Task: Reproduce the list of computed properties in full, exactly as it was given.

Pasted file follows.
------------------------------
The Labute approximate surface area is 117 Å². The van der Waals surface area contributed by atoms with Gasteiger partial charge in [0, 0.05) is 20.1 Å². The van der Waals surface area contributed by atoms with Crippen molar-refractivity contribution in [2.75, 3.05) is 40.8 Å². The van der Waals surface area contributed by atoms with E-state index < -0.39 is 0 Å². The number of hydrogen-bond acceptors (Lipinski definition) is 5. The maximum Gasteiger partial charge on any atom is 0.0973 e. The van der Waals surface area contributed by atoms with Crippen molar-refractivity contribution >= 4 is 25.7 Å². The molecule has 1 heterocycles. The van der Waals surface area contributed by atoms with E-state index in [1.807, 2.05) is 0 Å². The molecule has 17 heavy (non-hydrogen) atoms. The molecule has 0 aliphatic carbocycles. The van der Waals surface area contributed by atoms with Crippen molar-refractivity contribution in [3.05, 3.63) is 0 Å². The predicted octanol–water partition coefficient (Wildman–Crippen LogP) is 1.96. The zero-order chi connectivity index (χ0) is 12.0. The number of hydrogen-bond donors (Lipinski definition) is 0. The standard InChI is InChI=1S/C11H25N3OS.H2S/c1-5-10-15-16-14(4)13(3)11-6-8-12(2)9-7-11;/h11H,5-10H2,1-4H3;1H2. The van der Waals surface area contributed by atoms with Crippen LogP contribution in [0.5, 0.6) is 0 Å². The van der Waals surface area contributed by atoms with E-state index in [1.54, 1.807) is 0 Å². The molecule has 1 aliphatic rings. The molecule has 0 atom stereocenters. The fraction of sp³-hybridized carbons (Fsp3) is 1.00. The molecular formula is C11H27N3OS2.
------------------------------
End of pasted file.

The Labute approximate surface area is 117 Å². The van der Waals surface area contributed by atoms with Gasteiger partial charge in [0, 0.05) is 20.1 Å². The van der Waals surface area contributed by atoms with Crippen molar-refractivity contribution in [2.75, 3.05) is 40.8 Å². The van der Waals surface area contributed by atoms with E-state index < -0.39 is 0 Å². The number of hydrogen-bond acceptors (Lipinski definition) is 5. The maximum Gasteiger partial charge on any atom is 0.0973 e. The van der Waals surface area contributed by atoms with Crippen molar-refractivity contribution >= 4 is 25.7 Å². The molecule has 1 heterocycles. The van der Waals surface area contributed by atoms with E-state index in [1.807, 2.05) is 0 Å². The molecule has 17 heavy (non-hydrogen) atoms. The molecule has 0 aliphatic carbocycles. The van der Waals surface area contributed by atoms with Crippen molar-refractivity contribution in [3.05, 3.63) is 0 Å². The predicted octanol–water partition coefficient (Wildman–Crippen LogP) is 1.96. The zero-order chi connectivity index (χ0) is 12.0. The number of hydrogen-bond donors (Lipinski definition) is 0. The standard InChI is InChI=1S/C11H25N3OS.H2S/c1-5-10-15-16-14(4)13(3)11-6-8-12(2)9-7-11;/h11H,5-10H2,1-4H3;1H2. The van der Waals surface area contributed by atoms with Crippen LogP contribution in [0.5, 0.6) is 0 Å². The van der Waals surface area contributed by atoms with E-state index in [1.54, 1.807) is 0 Å². The molecule has 1 aliphatic rings. The molecule has 0 atom stereocenters. The fraction of sp³-hybridized carbons (Fsp3) is 1.00. The molecular formula is C11H27N3OS2.